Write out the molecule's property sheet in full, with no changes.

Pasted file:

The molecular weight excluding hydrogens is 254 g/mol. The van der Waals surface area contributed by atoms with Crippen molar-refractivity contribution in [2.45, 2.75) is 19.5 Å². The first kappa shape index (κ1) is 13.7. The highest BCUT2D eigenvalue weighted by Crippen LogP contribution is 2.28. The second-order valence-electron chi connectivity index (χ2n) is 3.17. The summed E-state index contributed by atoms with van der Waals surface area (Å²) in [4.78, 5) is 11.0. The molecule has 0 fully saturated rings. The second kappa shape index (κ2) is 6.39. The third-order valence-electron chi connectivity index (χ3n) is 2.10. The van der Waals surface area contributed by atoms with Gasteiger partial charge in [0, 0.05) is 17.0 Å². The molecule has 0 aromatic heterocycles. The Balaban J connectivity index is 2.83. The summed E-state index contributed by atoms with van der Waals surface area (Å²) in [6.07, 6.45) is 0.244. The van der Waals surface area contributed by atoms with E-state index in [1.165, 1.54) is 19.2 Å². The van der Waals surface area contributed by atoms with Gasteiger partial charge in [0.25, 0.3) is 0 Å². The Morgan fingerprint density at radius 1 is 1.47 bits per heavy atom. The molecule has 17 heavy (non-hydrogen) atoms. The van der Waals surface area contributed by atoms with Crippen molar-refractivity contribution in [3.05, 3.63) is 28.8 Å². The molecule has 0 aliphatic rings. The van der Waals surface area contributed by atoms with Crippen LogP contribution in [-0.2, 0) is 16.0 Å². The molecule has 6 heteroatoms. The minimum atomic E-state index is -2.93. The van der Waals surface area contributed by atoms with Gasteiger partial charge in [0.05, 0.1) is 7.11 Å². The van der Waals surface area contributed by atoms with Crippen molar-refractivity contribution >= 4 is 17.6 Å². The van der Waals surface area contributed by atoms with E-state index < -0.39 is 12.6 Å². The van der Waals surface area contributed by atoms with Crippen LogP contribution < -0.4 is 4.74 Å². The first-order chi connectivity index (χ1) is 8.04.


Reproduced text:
The molecular weight excluding hydrogens is 254 g/mol. The van der Waals surface area contributed by atoms with Crippen molar-refractivity contribution in [2.45, 2.75) is 19.5 Å². The first kappa shape index (κ1) is 13.7. The highest BCUT2D eigenvalue weighted by Crippen LogP contribution is 2.28. The second-order valence-electron chi connectivity index (χ2n) is 3.17. The summed E-state index contributed by atoms with van der Waals surface area (Å²) in [4.78, 5) is 11.0. The molecule has 0 fully saturated rings. The second kappa shape index (κ2) is 6.39. The third-order valence-electron chi connectivity index (χ3n) is 2.10. The van der Waals surface area contributed by atoms with Gasteiger partial charge in [0, 0.05) is 17.0 Å². The molecule has 0 aromatic heterocycles. The Balaban J connectivity index is 2.83. The summed E-state index contributed by atoms with van der Waals surface area (Å²) in [6.07, 6.45) is 0.244. The van der Waals surface area contributed by atoms with E-state index in [1.165, 1.54) is 19.2 Å². The van der Waals surface area contributed by atoms with Gasteiger partial charge in [0.25, 0.3) is 0 Å². The Morgan fingerprint density at radius 1 is 1.47 bits per heavy atom. The molecule has 17 heavy (non-hydrogen) atoms. The van der Waals surface area contributed by atoms with Crippen molar-refractivity contribution in [3.05, 3.63) is 28.8 Å². The molecule has 0 aliphatic rings. The van der Waals surface area contributed by atoms with Crippen LogP contribution in [-0.2, 0) is 16.0 Å². The molecule has 6 heteroatoms. The minimum atomic E-state index is -2.93. The van der Waals surface area contributed by atoms with Gasteiger partial charge in [0.05, 0.1) is 7.11 Å². The van der Waals surface area contributed by atoms with Crippen molar-refractivity contribution >= 4 is 17.6 Å². The van der Waals surface area contributed by atoms with E-state index < -0.39 is 12.6 Å². The van der Waals surface area contributed by atoms with Crippen LogP contribution < -0.4 is 4.74 Å². The first-order chi connectivity index (χ1) is 8.04.